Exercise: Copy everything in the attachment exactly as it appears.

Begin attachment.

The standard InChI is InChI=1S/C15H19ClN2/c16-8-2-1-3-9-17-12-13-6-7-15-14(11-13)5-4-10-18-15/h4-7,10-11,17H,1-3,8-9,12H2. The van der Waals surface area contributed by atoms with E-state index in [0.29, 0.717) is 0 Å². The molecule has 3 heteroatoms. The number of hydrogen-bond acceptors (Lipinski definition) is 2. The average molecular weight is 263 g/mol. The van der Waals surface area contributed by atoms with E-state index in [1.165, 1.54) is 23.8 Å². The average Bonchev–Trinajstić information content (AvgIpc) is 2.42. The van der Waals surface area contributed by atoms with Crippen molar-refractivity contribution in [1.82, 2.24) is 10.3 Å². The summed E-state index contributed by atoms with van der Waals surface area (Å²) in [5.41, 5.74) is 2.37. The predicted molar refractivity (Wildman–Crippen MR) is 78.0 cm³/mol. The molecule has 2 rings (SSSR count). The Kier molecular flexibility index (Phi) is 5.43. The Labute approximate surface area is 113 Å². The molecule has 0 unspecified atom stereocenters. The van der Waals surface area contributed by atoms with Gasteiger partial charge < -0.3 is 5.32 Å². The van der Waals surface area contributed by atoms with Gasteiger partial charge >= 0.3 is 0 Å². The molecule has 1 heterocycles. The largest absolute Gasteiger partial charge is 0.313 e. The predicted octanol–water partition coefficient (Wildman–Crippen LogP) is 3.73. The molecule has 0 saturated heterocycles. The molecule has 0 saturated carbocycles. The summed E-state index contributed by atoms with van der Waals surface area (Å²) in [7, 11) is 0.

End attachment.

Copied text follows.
The standard InChI is InChI=1S/C15H19ClN2/c16-8-2-1-3-9-17-12-13-6-7-15-14(11-13)5-4-10-18-15/h4-7,10-11,17H,1-3,8-9,12H2. The van der Waals surface area contributed by atoms with E-state index in [0.29, 0.717) is 0 Å². The molecule has 3 heteroatoms. The number of hydrogen-bond acceptors (Lipinski definition) is 2. The average molecular weight is 263 g/mol. The van der Waals surface area contributed by atoms with E-state index in [1.165, 1.54) is 23.8 Å². The average Bonchev–Trinajstić information content (AvgIpc) is 2.42. The van der Waals surface area contributed by atoms with Crippen molar-refractivity contribution in [1.82, 2.24) is 10.3 Å². The summed E-state index contributed by atoms with van der Waals surface area (Å²) in [5.41, 5.74) is 2.37. The predicted molar refractivity (Wildman–Crippen MR) is 78.0 cm³/mol. The molecule has 2 rings (SSSR count). The Kier molecular flexibility index (Phi) is 5.43. The Labute approximate surface area is 113 Å². The molecule has 0 unspecified atom stereocenters. The van der Waals surface area contributed by atoms with Gasteiger partial charge < -0.3 is 5.32 Å². The van der Waals surface area contributed by atoms with Gasteiger partial charge >= 0.3 is 0 Å². The molecule has 1 heterocycles. The largest absolute Gasteiger partial charge is 0.313 e. The predicted octanol–water partition coefficient (Wildman–Crippen LogP) is 3.73. The molecule has 0 saturated heterocycles. The molecule has 0 saturated carbocycles. The summed E-state index contributed by atoms with van der Waals surface area (Å²) in [7, 11) is 0.